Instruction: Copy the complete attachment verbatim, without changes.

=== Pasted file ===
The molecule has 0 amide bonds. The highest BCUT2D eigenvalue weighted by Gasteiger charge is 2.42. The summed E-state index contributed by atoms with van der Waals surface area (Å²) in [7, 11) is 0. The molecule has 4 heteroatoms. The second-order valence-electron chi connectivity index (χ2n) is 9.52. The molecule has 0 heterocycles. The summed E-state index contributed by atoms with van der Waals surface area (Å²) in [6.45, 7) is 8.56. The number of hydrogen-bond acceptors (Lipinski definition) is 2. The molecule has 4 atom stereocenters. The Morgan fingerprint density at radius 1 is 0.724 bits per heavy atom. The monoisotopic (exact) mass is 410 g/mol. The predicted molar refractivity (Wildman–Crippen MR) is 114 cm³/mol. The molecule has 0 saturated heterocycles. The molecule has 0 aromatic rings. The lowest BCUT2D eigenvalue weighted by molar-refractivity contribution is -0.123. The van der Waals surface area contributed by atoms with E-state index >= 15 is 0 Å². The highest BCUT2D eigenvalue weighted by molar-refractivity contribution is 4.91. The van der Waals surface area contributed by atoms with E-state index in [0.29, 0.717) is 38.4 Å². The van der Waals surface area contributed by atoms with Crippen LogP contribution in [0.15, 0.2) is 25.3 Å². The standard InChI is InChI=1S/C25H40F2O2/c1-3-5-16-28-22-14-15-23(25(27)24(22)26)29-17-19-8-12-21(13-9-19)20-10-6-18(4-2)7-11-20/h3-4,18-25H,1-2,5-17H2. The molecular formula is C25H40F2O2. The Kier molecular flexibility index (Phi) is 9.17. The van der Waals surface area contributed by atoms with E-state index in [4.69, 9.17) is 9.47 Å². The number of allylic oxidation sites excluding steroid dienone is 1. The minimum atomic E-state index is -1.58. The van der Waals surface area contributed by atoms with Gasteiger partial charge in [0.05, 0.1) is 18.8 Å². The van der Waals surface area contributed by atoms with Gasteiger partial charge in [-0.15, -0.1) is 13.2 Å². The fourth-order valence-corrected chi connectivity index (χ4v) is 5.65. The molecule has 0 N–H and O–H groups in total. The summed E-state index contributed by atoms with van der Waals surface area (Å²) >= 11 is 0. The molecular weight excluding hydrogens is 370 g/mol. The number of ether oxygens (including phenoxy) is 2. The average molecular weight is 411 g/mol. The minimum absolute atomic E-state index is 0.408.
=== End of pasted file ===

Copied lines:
The molecule has 0 amide bonds. The highest BCUT2D eigenvalue weighted by Gasteiger charge is 2.42. The summed E-state index contributed by atoms with van der Waals surface area (Å²) in [7, 11) is 0. The molecule has 4 heteroatoms. The second-order valence-electron chi connectivity index (χ2n) is 9.52. The molecule has 0 heterocycles. The summed E-state index contributed by atoms with van der Waals surface area (Å²) in [6.45, 7) is 8.56. The number of hydrogen-bond acceptors (Lipinski definition) is 2. The molecule has 4 atom stereocenters. The Morgan fingerprint density at radius 1 is 0.724 bits per heavy atom. The monoisotopic (exact) mass is 410 g/mol. The predicted molar refractivity (Wildman–Crippen MR) is 114 cm³/mol. The molecule has 0 saturated heterocycles. The molecule has 0 aromatic rings. The lowest BCUT2D eigenvalue weighted by molar-refractivity contribution is -0.123. The van der Waals surface area contributed by atoms with E-state index >= 15 is 0 Å². The highest BCUT2D eigenvalue weighted by molar-refractivity contribution is 4.91. The van der Waals surface area contributed by atoms with E-state index in [0.29, 0.717) is 38.4 Å². The van der Waals surface area contributed by atoms with Crippen LogP contribution in [0.15, 0.2) is 25.3 Å². The standard InChI is InChI=1S/C25H40F2O2/c1-3-5-16-28-22-14-15-23(25(27)24(22)26)29-17-19-8-12-21(13-9-19)20-10-6-18(4-2)7-11-20/h3-4,18-25H,1-2,5-17H2. The molecular formula is C25H40F2O2. The Kier molecular flexibility index (Phi) is 9.17. The van der Waals surface area contributed by atoms with E-state index in [4.69, 9.17) is 9.47 Å². The number of allylic oxidation sites excluding steroid dienone is 1. The minimum atomic E-state index is -1.58. The van der Waals surface area contributed by atoms with Gasteiger partial charge in [0.05, 0.1) is 18.8 Å². The van der Waals surface area contributed by atoms with Gasteiger partial charge in [-0.15, -0.1) is 13.2 Å². The fourth-order valence-corrected chi connectivity index (χ4v) is 5.65. The molecule has 0 N–H and O–H groups in total. The summed E-state index contributed by atoms with van der Waals surface area (Å²) >= 11 is 0. The molecular weight excluding hydrogens is 370 g/mol. The number of ether oxygens (including phenoxy) is 2. The average molecular weight is 411 g/mol. The minimum absolute atomic E-state index is 0.408.